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Posted On: 29 March 2013 11:51 am
Updated On: 12 November 2020 02:12 pm

Govt urged to liberalise work visa policy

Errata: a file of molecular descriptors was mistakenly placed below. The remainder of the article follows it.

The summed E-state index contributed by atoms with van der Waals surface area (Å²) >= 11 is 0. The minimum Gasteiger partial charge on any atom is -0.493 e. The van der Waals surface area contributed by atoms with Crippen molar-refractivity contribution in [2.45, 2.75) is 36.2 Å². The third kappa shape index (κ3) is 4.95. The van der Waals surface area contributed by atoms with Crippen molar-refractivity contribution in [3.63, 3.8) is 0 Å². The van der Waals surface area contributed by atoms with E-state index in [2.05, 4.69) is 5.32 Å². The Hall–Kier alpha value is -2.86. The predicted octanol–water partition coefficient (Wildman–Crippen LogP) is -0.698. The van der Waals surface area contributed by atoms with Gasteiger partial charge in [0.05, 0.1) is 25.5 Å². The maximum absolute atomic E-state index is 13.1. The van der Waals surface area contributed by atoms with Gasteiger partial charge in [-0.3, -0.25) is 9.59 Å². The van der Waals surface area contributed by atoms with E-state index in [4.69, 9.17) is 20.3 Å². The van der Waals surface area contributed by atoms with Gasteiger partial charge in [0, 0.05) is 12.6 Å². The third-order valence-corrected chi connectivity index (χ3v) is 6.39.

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Construction industry insiders say they anticipate the onset of a ‘real’ boom next year when the launch of mega development projects begins making an impact, but insist the government should liberalise its work visa policy to make things easier for them. Most of the visas issued to construction companies are for Nepalese and Sri Lankan workers, many of whom, taking undue advantage of the situation, have been demanding higher wages. Gone are the days when a semi-skilled Nepalese worker would agree to a monthly pay of QR700 to QR800. “They are now insisting on double that amount,” an industry insider told this newspaper yesterday. “No semi-skilled worker from Nepal is now willing to come here for a pay of less than QR1,200 or QR1,500,” a senior official from a large construction company said, asking not to be identified due to the sensitivity of the issue. He said he visited Nepal recently to recruit workers as part of his company’s plan to be ready with additional manpower, as a boom is expected to begin next year. “I was left shocked as the workers insisted on being paid up to QR1,500,” said the official. One of the reasons, according to sources in the manpower recruitment business, is literally an exodus of semi-skilled Nepalese workers to Malaysia and South Korea, since pay is quite high in those countries. Moreover, the majority of workers heading to South Korea and Malaysia are engaged in jobs related to interior fittings, so they are saved the hardships associated with open-air site work. As a result, not many Nepalese workers are willing to come to take up jobs here on lower salaries, say sources in the manpower recruitment circles. In the construction industry, semi-skilled workers from India are considered the best in terms of both efficiency and skills, but industry insiders say it is hard to get Indian visas. “If you ask for 100 Indian visas, you might get five. Maximum numbers of visas are issued for Nepalese and Sri Lankan workers. That is affecting our productivity,” said the source. “I can tell you this after being in the building industry here for a quarter century.” Besides, a semi-skilled Indian worker is available for up to QR1,200. “We, therefore, urge the government to liberalise its visa policy,” the source added.